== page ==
The bluing on both these little rifles is in decent condition (especially considering their age and the amount of use they have seen) but then I have always kept an oily cloth with my guns and give them a quick rub-down after handling them.

    Will see about shooting both the rifles over a chronograph when I get a bit of time – bass fishing season opens tomorrow so I am going to be busy for a bit 🙂

    Happy Friday all!
    Hank



  5. Interesting rotation for a spot weld to make. The surface area of the weld, and the degree of rotation seems
    a bit large to still be on that drifted base. Sure it’s not pinned and then swaged? Plus, there is a rectangular depression between the 2 spot welds on the newer sight. Looks like its been hammered? It will be nice to see
    how the tabs for the stock were fastened to the pressure tube.
    Put a wire stock on it and at first glance it looks like the old style turn of the century bb gun. But so would an R10, or pretty much any spring gun made of metal. Spot welds matter.
    Looney tunes is right.
    R


  6. The CZUB company making Slavia rifles is very well known for its firearms such as the CZ 75, Scorpion, VZ 57, it’s rimfire rifles etc.
    They also make the PCP which is sold in the USA as Air Arms T200.
    By the way, the Czech letters are not kyrillic.


    • Mel83,

      Good correction, that Czech is not written with Kyrillic/Cyrillic script. Czechs use Roman script, the same as English and most other western, Germanic and Itallic languages.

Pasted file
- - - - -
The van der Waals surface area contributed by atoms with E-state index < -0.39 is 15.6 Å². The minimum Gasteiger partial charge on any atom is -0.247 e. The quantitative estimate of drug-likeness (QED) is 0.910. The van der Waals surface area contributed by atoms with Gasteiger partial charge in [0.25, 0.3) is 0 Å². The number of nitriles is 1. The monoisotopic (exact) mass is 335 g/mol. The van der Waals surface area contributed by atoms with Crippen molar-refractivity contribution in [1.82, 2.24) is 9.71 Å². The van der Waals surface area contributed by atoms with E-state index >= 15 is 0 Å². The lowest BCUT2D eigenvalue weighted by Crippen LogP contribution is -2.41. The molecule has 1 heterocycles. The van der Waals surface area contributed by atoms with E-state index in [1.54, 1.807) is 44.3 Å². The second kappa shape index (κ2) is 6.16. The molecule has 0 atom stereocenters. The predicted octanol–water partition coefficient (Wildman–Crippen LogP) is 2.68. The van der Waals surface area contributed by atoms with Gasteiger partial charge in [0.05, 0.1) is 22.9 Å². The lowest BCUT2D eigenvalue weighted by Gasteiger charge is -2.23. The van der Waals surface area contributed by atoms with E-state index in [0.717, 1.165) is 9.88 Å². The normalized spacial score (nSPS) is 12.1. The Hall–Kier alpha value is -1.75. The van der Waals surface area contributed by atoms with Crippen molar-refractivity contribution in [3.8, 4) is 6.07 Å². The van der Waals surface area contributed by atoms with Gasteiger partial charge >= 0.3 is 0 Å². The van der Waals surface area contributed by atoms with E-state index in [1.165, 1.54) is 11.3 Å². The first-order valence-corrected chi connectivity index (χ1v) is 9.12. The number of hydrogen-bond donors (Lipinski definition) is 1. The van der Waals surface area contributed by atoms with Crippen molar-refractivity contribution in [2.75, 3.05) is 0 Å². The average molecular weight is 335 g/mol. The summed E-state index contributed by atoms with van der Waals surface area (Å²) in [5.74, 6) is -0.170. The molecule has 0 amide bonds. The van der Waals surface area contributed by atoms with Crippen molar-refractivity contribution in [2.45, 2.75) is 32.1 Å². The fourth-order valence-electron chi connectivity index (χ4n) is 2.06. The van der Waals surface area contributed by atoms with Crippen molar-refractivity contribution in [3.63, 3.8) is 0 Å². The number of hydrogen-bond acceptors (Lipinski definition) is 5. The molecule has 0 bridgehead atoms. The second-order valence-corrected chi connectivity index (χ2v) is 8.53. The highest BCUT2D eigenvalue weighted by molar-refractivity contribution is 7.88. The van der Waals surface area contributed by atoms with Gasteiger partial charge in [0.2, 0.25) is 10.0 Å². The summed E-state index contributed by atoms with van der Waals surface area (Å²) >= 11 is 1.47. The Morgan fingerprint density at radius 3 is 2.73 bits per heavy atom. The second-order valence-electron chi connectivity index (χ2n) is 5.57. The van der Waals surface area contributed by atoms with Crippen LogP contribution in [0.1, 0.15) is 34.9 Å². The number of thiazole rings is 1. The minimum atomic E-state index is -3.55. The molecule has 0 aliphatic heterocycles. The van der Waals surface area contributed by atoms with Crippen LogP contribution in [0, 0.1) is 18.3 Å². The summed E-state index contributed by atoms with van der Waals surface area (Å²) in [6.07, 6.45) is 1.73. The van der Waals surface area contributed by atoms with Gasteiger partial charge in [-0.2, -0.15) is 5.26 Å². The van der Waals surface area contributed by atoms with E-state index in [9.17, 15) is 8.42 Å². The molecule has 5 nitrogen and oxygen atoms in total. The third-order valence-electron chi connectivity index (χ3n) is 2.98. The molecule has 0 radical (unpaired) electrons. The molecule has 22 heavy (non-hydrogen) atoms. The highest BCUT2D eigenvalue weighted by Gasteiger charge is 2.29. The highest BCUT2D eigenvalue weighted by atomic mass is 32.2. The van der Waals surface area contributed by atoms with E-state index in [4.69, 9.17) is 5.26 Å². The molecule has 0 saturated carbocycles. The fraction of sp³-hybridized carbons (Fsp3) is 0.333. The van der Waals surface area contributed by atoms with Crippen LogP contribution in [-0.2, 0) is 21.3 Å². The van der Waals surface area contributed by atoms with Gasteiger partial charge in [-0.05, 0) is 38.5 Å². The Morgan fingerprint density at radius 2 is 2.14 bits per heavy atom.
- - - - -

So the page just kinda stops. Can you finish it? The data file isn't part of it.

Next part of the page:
What might throw some folks off is the use of diacritical marks, particularly on consonants, not vowels. Like many languages (but not English) Slovak languages have long and short consonant pronunciations. These are sometimes identified by diacritical marks.

      Michael


  7. BB,

    I always enjoy it when you tear into something. So sad that these were (are) in such bad shape. The sights do not look like an easy fix.

    Hopefully the one that is bent to the left was not done (intentionally) in order to just get it on paper!!!! 😉

    Chris


  8. I have a Savia 624. It is a .177. Does anyone know how it is different from the other models? It is youth size. It appears to have a leather breech seal.


  9. I have a Sylvia 618 that has been rebranded as a Raven No. 18. It has 2 screws at the pivot joint. It also has a hood over the front sight. There are two grooves 1.5 inches long cut into the back of the air cylinder. I assume this is to allow the installation of a peep sight. Mine has a rifled barrel.The child that it was originally given to must have taken good care of it as it is almost like new – just a few small marks on the beech stock. It is fun little gun. Accurate too!



    • RidgeRunner,

      I must say I have purchased five or six air guns from Dennis Baker over the years, and every single one of the purchases made me very happy.

      True, Dennis Baker does have some prices that are slightly (but not by too much) high, but the quality and specificity of his descriptions of used and vintage air guns is unmatched by other dealers. Consider, how many air gun sellers regularly specify a chronograph measurement for velocity? (FWIW I have found those chrony numbers are VERY close to the numbers my chrony gives me for the air guns I’ve purchased from Baker.) The 618 he has includes the description, “Velocity tested 346 FPS using 7.9 gr lead pellets.” He even provides the pellet type and weight! How often do we instead see a seller’s description that says, “Shoots good” or “shoots fine”?